It wasn’t much more than a year ago when someone left a comment under one of our Seamus Power articles after the West Waterford man missed his latest cut to suggest “it might be time he looked at getting a job in a pro shop”.
I’d often be wary of what I read in the comment sections under any article and although I was sure this fella would eventually eat some humble pie, I didn’t think he’d be choking on it so soon.
After seeing out 2020 in 429th place on the world golf rankings and undergoing surgery to put right a niggling elbow injury, the outlook wasn’t much better when Power slipped to as low as 463rd on the ladder after tying 54th at the Puntacana Championship in March, 2021.
Fighting for starts off conditional status, he stepped back into Korn Ferry company in April, unearthing some confidence with a top-10 finish in Las Vegas before a major breakthrough back on the main tour at the following month’s Byron Nelson where he top-10’d for his first big points haul of the year.
Buoyed by his effort at the AT&T, and with a new-found understanding of his swing honed alongside ace caddie from Cork, Simon Keelan, Power backed up his Byron Nelson showing with successive top-20s at the Palmetto and the Travelers before enjoying top-10s at the Rocket Mortgage and the John Deere.
From relative obscurity, he would tee up at his next tournament – the Barbasol Championship– as the pre-tournament favourite and he would justify the tag, breaking through for his first PGA Tour win, earning an exemption through 2023 and booking his first Major tee-time for the PGA Championship this coming May at Southern Hills.
Far from resting on his laurels since that Barbasol maiden last July, he’s since been striking with the irons hot, recording five finishes of T21 or better on the PGA Tour, with his latest showing, a share of 15th courtesy of a 20-under par tally at the Sentry Tournament of Champions launching him, not just to a career-high ranking of 63 in the world, but to within striking distance of the Promised Land of the game’s top-50, and whiffing distance of Augusta’s azaleas.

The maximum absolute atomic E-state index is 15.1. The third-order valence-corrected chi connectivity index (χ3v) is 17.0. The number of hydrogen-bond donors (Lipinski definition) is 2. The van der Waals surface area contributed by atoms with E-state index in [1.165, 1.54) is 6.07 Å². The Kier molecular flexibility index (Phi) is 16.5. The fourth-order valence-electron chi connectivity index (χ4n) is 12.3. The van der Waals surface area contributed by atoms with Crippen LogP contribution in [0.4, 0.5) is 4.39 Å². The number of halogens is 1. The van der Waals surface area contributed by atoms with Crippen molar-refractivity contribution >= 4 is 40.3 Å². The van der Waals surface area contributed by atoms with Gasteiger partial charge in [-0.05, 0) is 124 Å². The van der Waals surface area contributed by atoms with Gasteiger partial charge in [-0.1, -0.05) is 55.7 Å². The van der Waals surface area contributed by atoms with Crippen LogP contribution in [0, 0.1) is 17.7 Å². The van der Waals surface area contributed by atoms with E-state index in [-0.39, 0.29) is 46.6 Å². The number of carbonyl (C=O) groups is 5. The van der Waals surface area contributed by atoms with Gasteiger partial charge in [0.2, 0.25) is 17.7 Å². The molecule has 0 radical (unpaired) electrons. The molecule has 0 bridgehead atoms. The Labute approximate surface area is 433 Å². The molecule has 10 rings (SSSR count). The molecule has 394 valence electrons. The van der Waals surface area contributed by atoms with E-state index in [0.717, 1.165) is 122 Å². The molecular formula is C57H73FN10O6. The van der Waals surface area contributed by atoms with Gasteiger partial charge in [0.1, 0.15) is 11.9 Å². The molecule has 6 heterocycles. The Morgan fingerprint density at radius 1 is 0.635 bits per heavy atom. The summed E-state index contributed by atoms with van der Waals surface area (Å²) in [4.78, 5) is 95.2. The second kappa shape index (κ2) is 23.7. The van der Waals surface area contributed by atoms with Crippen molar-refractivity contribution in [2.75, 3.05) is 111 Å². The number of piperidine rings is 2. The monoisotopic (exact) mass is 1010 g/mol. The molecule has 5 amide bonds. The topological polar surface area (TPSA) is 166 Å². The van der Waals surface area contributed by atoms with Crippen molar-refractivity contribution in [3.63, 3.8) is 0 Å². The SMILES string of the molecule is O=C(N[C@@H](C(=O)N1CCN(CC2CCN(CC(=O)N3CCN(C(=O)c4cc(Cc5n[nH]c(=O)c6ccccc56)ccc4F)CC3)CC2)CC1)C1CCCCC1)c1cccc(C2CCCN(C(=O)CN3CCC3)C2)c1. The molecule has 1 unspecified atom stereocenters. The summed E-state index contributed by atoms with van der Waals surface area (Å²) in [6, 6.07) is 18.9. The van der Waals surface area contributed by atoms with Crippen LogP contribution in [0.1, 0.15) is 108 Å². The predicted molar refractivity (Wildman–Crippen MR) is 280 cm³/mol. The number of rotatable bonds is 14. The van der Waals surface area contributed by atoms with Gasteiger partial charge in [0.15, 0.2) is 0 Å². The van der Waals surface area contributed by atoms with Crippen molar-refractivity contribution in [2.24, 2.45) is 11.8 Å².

So I ask you, is Seamus Power, a man who now boasts more than $5million in career earnings on the PGA Tour, under-appreciated in Ireland given all he has achieved? Far be it for me to say, but Shane Lowry certainly thinks so:
“It’s been great what Seamus has achieved in getting a first win on the Tour as he’s become your modern PGA Tour player who hits it a long way, and is pretty solid at everything he does,” Lowry told our man on the ground, Bernie McGuire recently.
“I think now he’s got that maiden victory, he’ll go on to really establish himself but then it’s a bit of a shame as what he’s been doing kind of goes unnoticed in Ireland.
“There are players like Seamus and Jonny [Caldwell] doing so well but they just don’t get the credit for what they are achieving.
“It seems that the benchmark in Irish golf now is majors, as people think if you’re not winning majors, you are not successful, and I felt that way for years before winning The Open.”
Does Lowry have a point?
Compared to household names like Lowry, McIlroy and Harrington, it could be argued that Power’s work goes somewhat under the radar, especially outside of golf circles. But I also believe that with his PGA Tour status now intact, he finally has the freedom to pick his schedule and add the Irish Open to his calendar, a luxury he has played without for most of his career.
Having studied in America and played Web.com and Korn Ferry as he chased the American Dream, Power, with his diluted Waterford lilt, made the trip to Lahinch for the Irish Open in 2019 but it was a fleeting visit, and one that arguably cost him his PGA Tour card that year. As a proud Irishman, an Olympian alongside Harrington in Rio in 2016, he was eager to get home and show the Irish people what they’d been missing having scarcely featured on the TV coverage. I’ve no doubt that ambition burns brighter than ever today.
Although he’s not yet into the Open Championship, at the rate the 34-year old is going, he could be in for an extended stay this summer with a Mount Juliet homecoming preceding a very likely trip to the Home of Golf at St. Andrews two weeks later for the 150th Open.
Not shying away from the opportunities, Power’s already talking about making Tour Championships, taking that drive up Magnolia Lane and representing Europe at the Ryder Cup. He’s always had the golf game, but now he has the belief to make it happen; a deadly combo that’s reaping rewards with no signs of stopping.
Not bad going for a “club pro”!
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